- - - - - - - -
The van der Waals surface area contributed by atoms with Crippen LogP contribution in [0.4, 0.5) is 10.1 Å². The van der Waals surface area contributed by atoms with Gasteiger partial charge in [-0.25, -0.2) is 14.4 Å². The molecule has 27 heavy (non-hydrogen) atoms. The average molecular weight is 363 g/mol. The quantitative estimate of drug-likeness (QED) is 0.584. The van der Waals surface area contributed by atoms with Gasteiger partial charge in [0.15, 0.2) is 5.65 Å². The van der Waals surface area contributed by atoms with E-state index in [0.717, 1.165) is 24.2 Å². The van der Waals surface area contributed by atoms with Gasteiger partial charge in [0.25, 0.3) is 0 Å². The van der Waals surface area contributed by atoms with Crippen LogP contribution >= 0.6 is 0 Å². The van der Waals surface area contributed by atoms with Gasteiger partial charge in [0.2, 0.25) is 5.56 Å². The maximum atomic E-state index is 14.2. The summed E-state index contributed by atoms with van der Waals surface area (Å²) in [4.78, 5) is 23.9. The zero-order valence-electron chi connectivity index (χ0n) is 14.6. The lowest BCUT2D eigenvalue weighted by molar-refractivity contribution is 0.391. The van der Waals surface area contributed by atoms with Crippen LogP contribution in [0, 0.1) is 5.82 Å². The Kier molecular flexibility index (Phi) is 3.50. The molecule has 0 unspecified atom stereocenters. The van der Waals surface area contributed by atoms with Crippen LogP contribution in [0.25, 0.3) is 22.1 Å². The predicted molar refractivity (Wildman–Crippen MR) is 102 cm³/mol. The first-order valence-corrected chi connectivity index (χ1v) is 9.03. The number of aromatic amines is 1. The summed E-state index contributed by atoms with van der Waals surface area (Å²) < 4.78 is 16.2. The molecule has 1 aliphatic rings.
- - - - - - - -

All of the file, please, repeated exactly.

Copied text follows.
The van der Waals surface area contributed by atoms with Crippen LogP contribution in [0.4, 0.5) is 10.1 Å². The van der Waals surface area contributed by atoms with Gasteiger partial charge in [-0.25, -0.2) is 14.4 Å². The molecule has 27 heavy (non-hydrogen) atoms. The average molecular weight is 363 g/mol. The quantitative estimate of drug-likeness (QED) is 0.584. The van der Waals surface area contributed by atoms with Gasteiger partial charge in [0.15, 0.2) is 5.65 Å². The van der Waals surface area contributed by atoms with E-state index in [0.717, 1.165) is 24.2 Å². The van der Waals surface area contributed by atoms with Gasteiger partial charge in [0.25, 0.3) is 0 Å². The van der Waals surface area contributed by atoms with Crippen LogP contribution >= 0.6 is 0 Å². The van der Waals surface area contributed by atoms with Gasteiger partial charge in [0.2, 0.25) is 5.56 Å². The maximum atomic E-state index is 14.2. The summed E-state index contributed by atoms with van der Waals surface area (Å²) in [4.78, 5) is 23.9. The zero-order valence-electron chi connectivity index (χ0n) is 14.6. The lowest BCUT2D eigenvalue weighted by molar-refractivity contribution is 0.391. The van der Waals surface area contributed by atoms with Crippen LogP contribution in [0, 0.1) is 5.82 Å². The Kier molecular flexibility index (Phi) is 3.50. The molecule has 0 unspecified atom stereocenters. The van der Waals surface area contributed by atoms with Crippen LogP contribution in [0.25, 0.3) is 22.1 Å². The predicted molar refractivity (Wildman–Crippen MR) is 102 cm³/mol. The first-order valence-corrected chi connectivity index (χ1v) is 9.03. The number of aromatic amines is 1. The summed E-state index contributed by atoms with van der Waals surface area (Å²) < 4.78 is 16.2. The molecule has 1 aliphatic rings.